Susan Mann is someone I met through Twitter when she was kind enough to start re-tweeting my tweets about my blog. I was happy to learn that she had been in business for over five years, which qualified her to be one of my small business success profiles. I love the openness and good humor of her responses to the questions below. There is much wisdom to be absorbed here. Enjoy! (And if you’ve been in business for five years or more and would like to be profiled, give me a shout at Jeanne@yourghostwriter.com.)
Name: Susan Mann
Company: Manor Hall Soap Company
Location: Springfield, Massachusetts.
Year founded: 2004
No. of employees: Myself, with invaluable help from my techy guy husband, and my mother-in-law “The Barbara”.
Business description: Handmade soap and skin care with an artistic twist. All skin friendly and free of sulfates or parabens.
Keys to your business success: I’ve learned much along my journey, and a lot of it the hard way. The first key is just be yourself. Being yourself allows you to relax, whatever your surroundings are. If you can’t be yourself, how can you truly be your business? Another key, and it’s a big one, is the ability to focus. Hands up… I learned this one hard and early. It’s one of those things that many in business only comprehend once things around them are scattered. Projects unfinished, deadlines missed and maybe even a few folks let down. Unfortunately, by the time you realize you’re scattered, your business has long stopped yelling at you for help. Focus. Without this particular key you’re forever chasing your tail.
Best business advice you’ve ever been given: As most business owners will no doubt identify with, advice when you announce you’re setting up a business is never difficult to come by. I have my places that I use for sound business sense. One that I’ve spent seven years immersing myself in is Donna Maria Johnson’s indiebusinessblog.com. She’d asked a business owner during a video interview for her advice to other small independent “Indie” business owners. The reply seriously floored me, and the words have resonated inside me ever since: “Some days you just have to drag it kicking and screaming.” It’s the best advice I’ve ever taken.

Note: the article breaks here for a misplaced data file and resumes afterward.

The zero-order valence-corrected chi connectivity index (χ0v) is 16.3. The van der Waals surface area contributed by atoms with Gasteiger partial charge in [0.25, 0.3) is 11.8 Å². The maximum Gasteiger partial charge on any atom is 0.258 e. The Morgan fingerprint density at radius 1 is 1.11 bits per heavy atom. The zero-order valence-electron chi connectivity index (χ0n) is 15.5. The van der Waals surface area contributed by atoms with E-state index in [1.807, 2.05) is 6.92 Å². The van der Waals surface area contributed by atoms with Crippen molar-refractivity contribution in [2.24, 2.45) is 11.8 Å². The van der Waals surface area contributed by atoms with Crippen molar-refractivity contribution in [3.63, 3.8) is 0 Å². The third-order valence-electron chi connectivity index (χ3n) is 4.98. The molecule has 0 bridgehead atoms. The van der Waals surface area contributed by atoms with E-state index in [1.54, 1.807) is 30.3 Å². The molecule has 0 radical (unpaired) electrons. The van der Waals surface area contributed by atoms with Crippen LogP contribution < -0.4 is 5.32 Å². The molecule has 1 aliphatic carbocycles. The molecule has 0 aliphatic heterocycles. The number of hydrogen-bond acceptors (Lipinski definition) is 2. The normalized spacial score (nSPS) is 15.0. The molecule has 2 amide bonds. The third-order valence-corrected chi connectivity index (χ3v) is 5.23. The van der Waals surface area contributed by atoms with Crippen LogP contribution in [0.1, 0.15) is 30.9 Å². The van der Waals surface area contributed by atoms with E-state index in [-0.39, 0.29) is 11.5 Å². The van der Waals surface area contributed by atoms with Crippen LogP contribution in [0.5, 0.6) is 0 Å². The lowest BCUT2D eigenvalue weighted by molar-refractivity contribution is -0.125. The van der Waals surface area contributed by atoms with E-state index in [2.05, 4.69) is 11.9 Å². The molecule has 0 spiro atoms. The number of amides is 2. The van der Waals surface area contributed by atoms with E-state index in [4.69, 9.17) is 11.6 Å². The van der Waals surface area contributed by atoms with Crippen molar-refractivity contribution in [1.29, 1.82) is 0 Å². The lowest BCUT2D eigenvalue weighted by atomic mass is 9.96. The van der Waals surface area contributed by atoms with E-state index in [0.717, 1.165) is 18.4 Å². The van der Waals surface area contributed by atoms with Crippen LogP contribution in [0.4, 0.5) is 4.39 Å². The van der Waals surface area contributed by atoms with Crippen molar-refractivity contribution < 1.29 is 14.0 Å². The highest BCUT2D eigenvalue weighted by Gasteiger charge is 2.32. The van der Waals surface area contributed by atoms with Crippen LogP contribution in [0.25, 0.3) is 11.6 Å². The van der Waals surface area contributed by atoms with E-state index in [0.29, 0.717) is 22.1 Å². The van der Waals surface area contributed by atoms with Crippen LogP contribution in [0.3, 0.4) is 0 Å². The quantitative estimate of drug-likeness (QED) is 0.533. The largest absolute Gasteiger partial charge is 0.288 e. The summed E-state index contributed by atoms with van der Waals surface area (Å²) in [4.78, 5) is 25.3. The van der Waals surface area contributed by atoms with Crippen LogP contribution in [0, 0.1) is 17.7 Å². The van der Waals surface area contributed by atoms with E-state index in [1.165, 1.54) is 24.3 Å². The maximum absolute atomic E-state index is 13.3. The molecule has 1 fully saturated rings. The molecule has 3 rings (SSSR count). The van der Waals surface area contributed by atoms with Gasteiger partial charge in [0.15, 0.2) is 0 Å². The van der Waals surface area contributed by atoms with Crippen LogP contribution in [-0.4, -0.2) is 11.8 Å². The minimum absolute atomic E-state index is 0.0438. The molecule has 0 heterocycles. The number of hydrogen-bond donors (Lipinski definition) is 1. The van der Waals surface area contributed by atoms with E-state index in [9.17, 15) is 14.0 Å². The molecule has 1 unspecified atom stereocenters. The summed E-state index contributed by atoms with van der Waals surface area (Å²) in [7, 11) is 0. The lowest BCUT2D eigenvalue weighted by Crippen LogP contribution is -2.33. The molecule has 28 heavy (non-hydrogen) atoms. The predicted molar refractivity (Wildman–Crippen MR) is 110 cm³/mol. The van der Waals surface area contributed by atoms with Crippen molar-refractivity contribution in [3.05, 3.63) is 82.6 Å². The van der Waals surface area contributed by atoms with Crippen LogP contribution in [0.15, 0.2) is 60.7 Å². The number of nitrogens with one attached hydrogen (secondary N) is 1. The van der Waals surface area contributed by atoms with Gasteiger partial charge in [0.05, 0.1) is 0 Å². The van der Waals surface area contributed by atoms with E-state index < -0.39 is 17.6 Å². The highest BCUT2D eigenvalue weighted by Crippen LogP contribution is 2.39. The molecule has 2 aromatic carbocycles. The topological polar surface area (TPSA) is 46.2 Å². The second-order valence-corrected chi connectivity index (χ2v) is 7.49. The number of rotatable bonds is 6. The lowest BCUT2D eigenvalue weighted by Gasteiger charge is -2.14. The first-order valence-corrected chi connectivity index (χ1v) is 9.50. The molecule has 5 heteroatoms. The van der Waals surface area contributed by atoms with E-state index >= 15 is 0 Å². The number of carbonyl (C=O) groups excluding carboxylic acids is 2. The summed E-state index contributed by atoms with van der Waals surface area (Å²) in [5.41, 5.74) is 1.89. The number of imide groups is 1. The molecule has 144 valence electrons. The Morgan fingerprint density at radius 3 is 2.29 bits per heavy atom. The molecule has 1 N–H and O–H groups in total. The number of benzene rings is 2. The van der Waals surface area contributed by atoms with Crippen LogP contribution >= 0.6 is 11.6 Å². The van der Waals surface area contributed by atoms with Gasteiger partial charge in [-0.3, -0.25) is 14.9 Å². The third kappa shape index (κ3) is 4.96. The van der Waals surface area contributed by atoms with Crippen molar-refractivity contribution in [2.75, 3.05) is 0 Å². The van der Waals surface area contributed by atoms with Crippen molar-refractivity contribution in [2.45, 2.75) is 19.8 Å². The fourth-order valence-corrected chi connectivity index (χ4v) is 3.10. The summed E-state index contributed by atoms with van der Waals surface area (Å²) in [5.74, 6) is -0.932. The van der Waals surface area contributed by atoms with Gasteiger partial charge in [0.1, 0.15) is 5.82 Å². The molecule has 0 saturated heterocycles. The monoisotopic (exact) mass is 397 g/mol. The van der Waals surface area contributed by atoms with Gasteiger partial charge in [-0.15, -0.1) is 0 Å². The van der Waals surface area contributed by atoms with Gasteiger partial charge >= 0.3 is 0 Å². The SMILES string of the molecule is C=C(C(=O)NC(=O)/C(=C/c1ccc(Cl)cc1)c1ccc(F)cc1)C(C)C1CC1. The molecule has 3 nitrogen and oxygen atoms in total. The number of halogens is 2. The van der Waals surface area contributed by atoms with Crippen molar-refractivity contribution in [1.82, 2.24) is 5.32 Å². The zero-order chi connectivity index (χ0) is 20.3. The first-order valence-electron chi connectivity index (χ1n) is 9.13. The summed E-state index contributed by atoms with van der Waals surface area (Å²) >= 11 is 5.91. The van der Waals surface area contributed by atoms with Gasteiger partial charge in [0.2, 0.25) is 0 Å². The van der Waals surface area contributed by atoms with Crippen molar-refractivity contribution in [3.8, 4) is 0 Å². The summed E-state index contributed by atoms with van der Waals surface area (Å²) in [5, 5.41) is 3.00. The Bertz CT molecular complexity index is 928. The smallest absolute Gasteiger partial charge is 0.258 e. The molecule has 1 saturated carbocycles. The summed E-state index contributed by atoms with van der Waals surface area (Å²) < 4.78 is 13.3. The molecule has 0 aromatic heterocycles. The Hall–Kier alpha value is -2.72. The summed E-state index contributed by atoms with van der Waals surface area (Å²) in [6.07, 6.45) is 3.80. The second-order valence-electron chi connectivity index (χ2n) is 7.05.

Worst business advice you’ve ever been given: Two immediately spring to mind. “Well, making soap will be a nice hobby, but it’s not a real business is it?” I laughed. Personal Care is a multi-billion-ollar industry. It is most definitely a business.
The other one is advice that I actually took. “You need a sales rep. I know one… I’ll put you in touch.” That was a great learning curve for me, from a well-intentioned, enthusiastic friend. The sales rep brought in orders for me, but…I just wasn’t ready for that kind of thing. I was such a fledgling, that energies that needed to be elsewhere in my business were constantly sapped by pandering to the sales rep’s every need. Orders faxed through at short notice, working through till 4.30am, and not enough on the profit margin scale to even cover the cost of chocolate bars I ate to keep my energy levels up! Nine months, and then it was over when he decided to quit repping and spread his wings for greener pastures. Sanity at last… and I never looked back.
Toughest thing you’ve ever had to do as a business owner: Having to wear the shoes of the CEO. Like most artists passionate about their craft, I have one of those dreamy fanciful heads. It’s a business head, but it’s fanciful. And so although I was okay with all the little tasks one has to do when they run their own business, I wasn’t ready to “manage” everything, á la the CEO. That was the focus lesson, and getting focused was definitely the toughest thing I’ve had to do.
The second toughest was deciding not to go ahead with a supermarket three summers ago, because I wasn’t ready for all the red tape that was involved in moving from small stores to big stores. It wasn’t an easy decision, but it was the right one for my business at the time.
What advice would you give to someone just starting a business: Be who you are, and do what you love. It’s that simple…but that said, expect the unexpected. And be ready to do your costings early and often, so you can keep a sharp eye on those profit margins.
Favorite all-time business book: The Staples catalog. I really can’t get enough office supplies!
Favorite business book read in the past year: This sounds terrible, but I haven’t read any in the past year. When I read a book, it’s Jane Austen. Not that I get much time to read. I do, however, absorb business articles and experiences from web sites, blogs and forums. There’s a lot of good information out there just waiting to be surfed.
Favorite online source(s) for business information/advice: Top of the list is indiebusinessblog.com. It’s been an invaluable source and resource for the last seven years. I can quite honestly say I would not be where I am today without it.